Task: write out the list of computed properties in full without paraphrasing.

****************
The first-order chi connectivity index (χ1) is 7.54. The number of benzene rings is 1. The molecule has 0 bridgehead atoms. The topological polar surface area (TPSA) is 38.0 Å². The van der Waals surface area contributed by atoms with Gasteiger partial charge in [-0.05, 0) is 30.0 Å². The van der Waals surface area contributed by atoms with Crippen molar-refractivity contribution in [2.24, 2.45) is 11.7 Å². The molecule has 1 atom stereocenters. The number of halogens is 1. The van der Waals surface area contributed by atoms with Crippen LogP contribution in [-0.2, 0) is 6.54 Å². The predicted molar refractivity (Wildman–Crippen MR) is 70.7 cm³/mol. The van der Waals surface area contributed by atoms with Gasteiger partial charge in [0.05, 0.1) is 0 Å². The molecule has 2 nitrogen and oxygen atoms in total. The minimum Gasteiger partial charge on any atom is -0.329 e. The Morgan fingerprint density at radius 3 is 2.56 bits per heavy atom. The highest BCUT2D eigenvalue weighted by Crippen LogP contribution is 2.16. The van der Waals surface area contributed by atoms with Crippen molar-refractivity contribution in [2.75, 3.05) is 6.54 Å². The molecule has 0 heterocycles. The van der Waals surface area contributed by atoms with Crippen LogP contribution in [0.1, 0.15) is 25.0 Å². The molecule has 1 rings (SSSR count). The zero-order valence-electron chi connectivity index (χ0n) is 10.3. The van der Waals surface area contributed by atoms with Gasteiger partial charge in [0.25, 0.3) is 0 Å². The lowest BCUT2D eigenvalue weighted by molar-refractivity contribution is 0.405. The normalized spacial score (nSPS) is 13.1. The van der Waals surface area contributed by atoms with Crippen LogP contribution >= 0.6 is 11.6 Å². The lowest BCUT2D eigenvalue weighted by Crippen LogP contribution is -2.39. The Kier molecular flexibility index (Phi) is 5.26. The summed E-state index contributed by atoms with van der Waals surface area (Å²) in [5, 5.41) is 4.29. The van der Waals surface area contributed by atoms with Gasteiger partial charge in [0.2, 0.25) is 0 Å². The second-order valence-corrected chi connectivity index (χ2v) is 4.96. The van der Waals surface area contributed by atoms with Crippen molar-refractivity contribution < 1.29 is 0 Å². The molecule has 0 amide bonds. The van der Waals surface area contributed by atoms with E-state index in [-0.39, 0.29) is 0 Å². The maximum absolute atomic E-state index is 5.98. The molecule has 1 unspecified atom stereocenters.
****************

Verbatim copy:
The first-order chi connectivity index (χ1) is 7.54. The number of benzene rings is 1. The molecule has 0 bridgehead atoms. The topological polar surface area (TPSA) is 38.0 Å². The van der Waals surface area contributed by atoms with Gasteiger partial charge in [-0.05, 0) is 30.0 Å². The van der Waals surface area contributed by atoms with Crippen molar-refractivity contribution in [2.24, 2.45) is 11.7 Å². The molecule has 1 atom stereocenters. The number of halogens is 1. The van der Waals surface area contributed by atoms with Crippen LogP contribution in [-0.2, 0) is 6.54 Å². The predicted molar refractivity (Wildman–Crippen MR) is 70.7 cm³/mol. The van der Waals surface area contributed by atoms with Gasteiger partial charge in [0.05, 0.1) is 0 Å². The molecule has 2 nitrogen and oxygen atoms in total. The minimum Gasteiger partial charge on any atom is -0.329 e. The Morgan fingerprint density at radius 3 is 2.56 bits per heavy atom. The highest BCUT2D eigenvalue weighted by Crippen LogP contribution is 2.16. The van der Waals surface area contributed by atoms with Crippen molar-refractivity contribution in [2.75, 3.05) is 6.54 Å². The molecule has 0 heterocycles. The van der Waals surface area contributed by atoms with Crippen LogP contribution in [0.1, 0.15) is 25.0 Å². The molecule has 1 rings (SSSR count). The zero-order valence-electron chi connectivity index (χ0n) is 10.3. The van der Waals surface area contributed by atoms with Gasteiger partial charge in [0.25, 0.3) is 0 Å². The lowest BCUT2D eigenvalue weighted by molar-refractivity contribution is 0.405. The normalized spacial score (nSPS) is 13.1. The van der Waals surface area contributed by atoms with Crippen LogP contribution >= 0.6 is 11.6 Å². The lowest BCUT2D eigenvalue weighted by Crippen LogP contribution is -2.39. The Kier molecular flexibility index (Phi) is 5.26. The summed E-state index contributed by atoms with van der Waals surface area (Å²) in [5, 5.41) is 4.29. The van der Waals surface area contributed by atoms with Gasteiger partial charge in [0.2, 0.25) is 0 Å². The second-order valence-corrected chi connectivity index (χ2v) is 4.96. The van der Waals surface area contributed by atoms with Crippen molar-refractivity contribution < 1.29 is 0 Å². The molecule has 0 amide bonds. The van der Waals surface area contributed by atoms with E-state index in [-0.39, 0.29) is 0 Å². The maximum absolute atomic E-state index is 5.98. The molecule has 1 unspecified atom stereocenters.